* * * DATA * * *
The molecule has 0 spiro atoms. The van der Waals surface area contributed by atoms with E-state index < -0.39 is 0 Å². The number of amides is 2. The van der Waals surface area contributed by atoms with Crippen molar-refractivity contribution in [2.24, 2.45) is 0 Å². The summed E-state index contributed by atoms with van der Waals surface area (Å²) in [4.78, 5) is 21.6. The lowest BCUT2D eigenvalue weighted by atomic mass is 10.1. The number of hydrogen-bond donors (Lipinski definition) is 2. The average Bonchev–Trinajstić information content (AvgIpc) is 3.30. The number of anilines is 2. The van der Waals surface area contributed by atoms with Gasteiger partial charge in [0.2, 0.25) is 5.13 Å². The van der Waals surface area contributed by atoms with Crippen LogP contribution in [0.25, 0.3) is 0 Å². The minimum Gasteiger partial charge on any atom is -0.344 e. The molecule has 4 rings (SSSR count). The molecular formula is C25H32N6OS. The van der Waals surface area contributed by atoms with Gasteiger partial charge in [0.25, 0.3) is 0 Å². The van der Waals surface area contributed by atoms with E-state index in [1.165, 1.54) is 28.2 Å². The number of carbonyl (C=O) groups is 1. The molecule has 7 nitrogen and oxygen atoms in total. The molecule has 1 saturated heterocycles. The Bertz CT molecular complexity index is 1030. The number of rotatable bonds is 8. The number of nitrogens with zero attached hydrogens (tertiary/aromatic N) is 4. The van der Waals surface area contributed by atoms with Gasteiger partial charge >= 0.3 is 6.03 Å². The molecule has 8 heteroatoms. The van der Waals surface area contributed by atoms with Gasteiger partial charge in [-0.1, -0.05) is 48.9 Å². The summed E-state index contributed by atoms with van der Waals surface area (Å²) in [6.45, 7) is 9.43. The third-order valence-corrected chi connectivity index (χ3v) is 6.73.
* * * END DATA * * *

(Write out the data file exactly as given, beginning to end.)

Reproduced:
The molecule has 0 spiro atoms. The van der Waals surface area contributed by atoms with E-state index < -0.39 is 0 Å². The number of amides is 2. The van der Waals surface area contributed by atoms with Crippen molar-refractivity contribution in [2.24, 2.45) is 0 Å². The summed E-state index contributed by atoms with van der Waals surface area (Å²) in [4.78, 5) is 21.6. The lowest BCUT2D eigenvalue weighted by atomic mass is 10.1. The number of hydrogen-bond donors (Lipinski definition) is 2. The average Bonchev–Trinajstić information content (AvgIpc) is 3.30. The number of anilines is 2. The van der Waals surface area contributed by atoms with Gasteiger partial charge in [0.2, 0.25) is 5.13 Å². The van der Waals surface area contributed by atoms with Crippen LogP contribution in [0.25, 0.3) is 0 Å². The minimum Gasteiger partial charge on any atom is -0.344 e. The molecule has 4 rings (SSSR count). The molecular formula is C25H32N6OS. The van der Waals surface area contributed by atoms with Gasteiger partial charge in [0.25, 0.3) is 0 Å². The van der Waals surface area contributed by atoms with E-state index in [1.165, 1.54) is 28.2 Å². The number of carbonyl (C=O) groups is 1. The molecule has 7 nitrogen and oxygen atoms in total. The molecule has 1 saturated heterocycles. The Bertz CT molecular complexity index is 1030. The number of rotatable bonds is 8. The number of nitrogens with zero attached hydrogens (tertiary/aromatic N) is 4. The van der Waals surface area contributed by atoms with Gasteiger partial charge >= 0.3 is 6.03 Å². The molecule has 8 heteroatoms. The van der Waals surface area contributed by atoms with Gasteiger partial charge in [-0.1, -0.05) is 48.9 Å². The summed E-state index contributed by atoms with van der Waals surface area (Å²) in [6.45, 7) is 9.43. The third-order valence-corrected chi connectivity index (χ3v) is 6.73.